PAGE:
Who inspires you to share your lived experience?
Sharing your lived experience of an eating disorder can both be challenging and healing.
Sometimes you need some extra encouragement and inspiration to feel safe and confident to share your experiences, with your close network or to a wider audience. Having someone in our lives who inspires us can remind us of our inner strength, and resources while supporting recovery. Other networks might inspire you to find the courage to share your lived experience story in front of others.
We asked Our Butterfly Collective members who inspires them to share their lived experiences and how they are inspired by this person. Inspiration came from family members, partners, friends, peer recovery coaches, lived experience advocates and some of our members were inspired by themselves and their own courageous actions.
Some of our members were inspired by the wisdom and expertise of lived experience generally and the value this expertise brings:
- “I am inspired by the power, vulnerability, and spirit of others with eating disorders in their own healing, and the loved ones and professionals who are standing with them and supporting them. I am inspired by my twin sister who reminds me every day to take care of myself and to show myself compassion, grace and to fight for my future. I am inspired by the work that we are building on, the wisdom and leadership that has come before us – there are histories and communities of care that are moving us forward to a better future, and it inspires me to keep working for collective change.” Rosiel, they/them, 32, QLD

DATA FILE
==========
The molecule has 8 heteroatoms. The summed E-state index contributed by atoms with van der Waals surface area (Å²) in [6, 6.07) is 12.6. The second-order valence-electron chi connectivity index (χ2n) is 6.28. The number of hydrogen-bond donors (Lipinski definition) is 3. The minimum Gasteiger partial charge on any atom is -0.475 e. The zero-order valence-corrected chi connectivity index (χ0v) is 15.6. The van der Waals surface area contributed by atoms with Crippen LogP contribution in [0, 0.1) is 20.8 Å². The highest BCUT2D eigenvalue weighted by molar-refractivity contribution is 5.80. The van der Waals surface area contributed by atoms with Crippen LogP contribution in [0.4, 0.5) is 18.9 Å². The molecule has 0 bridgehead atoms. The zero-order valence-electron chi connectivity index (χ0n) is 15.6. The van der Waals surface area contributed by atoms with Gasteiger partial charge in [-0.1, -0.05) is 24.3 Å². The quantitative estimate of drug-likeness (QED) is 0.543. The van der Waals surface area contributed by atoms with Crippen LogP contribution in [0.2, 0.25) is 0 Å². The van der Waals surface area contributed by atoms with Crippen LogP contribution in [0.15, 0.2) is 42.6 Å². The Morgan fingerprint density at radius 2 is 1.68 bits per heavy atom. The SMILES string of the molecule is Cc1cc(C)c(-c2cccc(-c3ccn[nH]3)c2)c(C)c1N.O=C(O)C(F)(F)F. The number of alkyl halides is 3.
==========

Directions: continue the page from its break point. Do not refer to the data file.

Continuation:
- “Every person that has ever come before me has inspired me. If it wasn’t for them then I wouldn’t know how valuable hearing lived experiences can be.” Caitlin, she/her, 29, QLD.
- “I have been with a Narrative Mentor – Dr June Alexander – as a client for over three years now, using writing as a therapy tool. She has authored over 12 books and recovered from an eating disorder at age 55. Slowly over the last three years, I have been inspired by her work in the ED field as an advocate and have realised there is tremendous satisfaction in having your voice heard when you relate your own ED story to active listeners.” – Tanya, she/her, 57, VIC